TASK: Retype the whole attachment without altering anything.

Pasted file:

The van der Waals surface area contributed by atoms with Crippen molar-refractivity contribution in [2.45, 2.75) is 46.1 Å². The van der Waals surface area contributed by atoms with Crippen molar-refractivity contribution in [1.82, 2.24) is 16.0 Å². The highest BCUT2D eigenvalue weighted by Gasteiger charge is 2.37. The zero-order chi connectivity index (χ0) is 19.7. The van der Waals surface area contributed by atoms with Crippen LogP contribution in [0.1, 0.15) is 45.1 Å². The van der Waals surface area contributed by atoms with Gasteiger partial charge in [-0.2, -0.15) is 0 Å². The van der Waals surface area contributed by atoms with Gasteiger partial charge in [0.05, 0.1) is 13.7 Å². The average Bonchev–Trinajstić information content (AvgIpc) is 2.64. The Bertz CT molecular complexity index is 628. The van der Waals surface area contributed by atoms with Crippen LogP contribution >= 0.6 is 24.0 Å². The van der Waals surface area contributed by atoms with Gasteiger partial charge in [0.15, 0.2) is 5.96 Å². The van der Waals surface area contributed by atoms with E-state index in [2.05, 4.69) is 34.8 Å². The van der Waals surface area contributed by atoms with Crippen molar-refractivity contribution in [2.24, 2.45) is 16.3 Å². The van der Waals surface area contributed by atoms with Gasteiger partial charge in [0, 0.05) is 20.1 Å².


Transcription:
The van der Waals surface area contributed by atoms with Crippen molar-refractivity contribution in [2.45, 2.75) is 46.1 Å². The van der Waals surface area contributed by atoms with Crippen molar-refractivity contribution in [1.82, 2.24) is 16.0 Å². The highest BCUT2D eigenvalue weighted by Gasteiger charge is 2.37. The zero-order chi connectivity index (χ0) is 19.7. The van der Waals surface area contributed by atoms with Crippen LogP contribution in [0.1, 0.15) is 45.1 Å². The van der Waals surface area contributed by atoms with Gasteiger partial charge in [-0.2, -0.15) is 0 Å². The van der Waals surface area contributed by atoms with Gasteiger partial charge in [0.05, 0.1) is 13.7 Å². The average Bonchev–Trinajstić information content (AvgIpc) is 2.64. The Bertz CT molecular complexity index is 628. The van der Waals surface area contributed by atoms with Crippen LogP contribution >= 0.6 is 24.0 Å². The van der Waals surface area contributed by atoms with Gasteiger partial charge in [0.15, 0.2) is 5.96 Å². The van der Waals surface area contributed by atoms with E-state index in [2.05, 4.69) is 34.8 Å². The van der Waals surface area contributed by atoms with Crippen molar-refractivity contribution in [2.24, 2.45) is 16.3 Å². The van der Waals surface area contributed by atoms with Gasteiger partial charge in [0, 0.05) is 20.1 Å².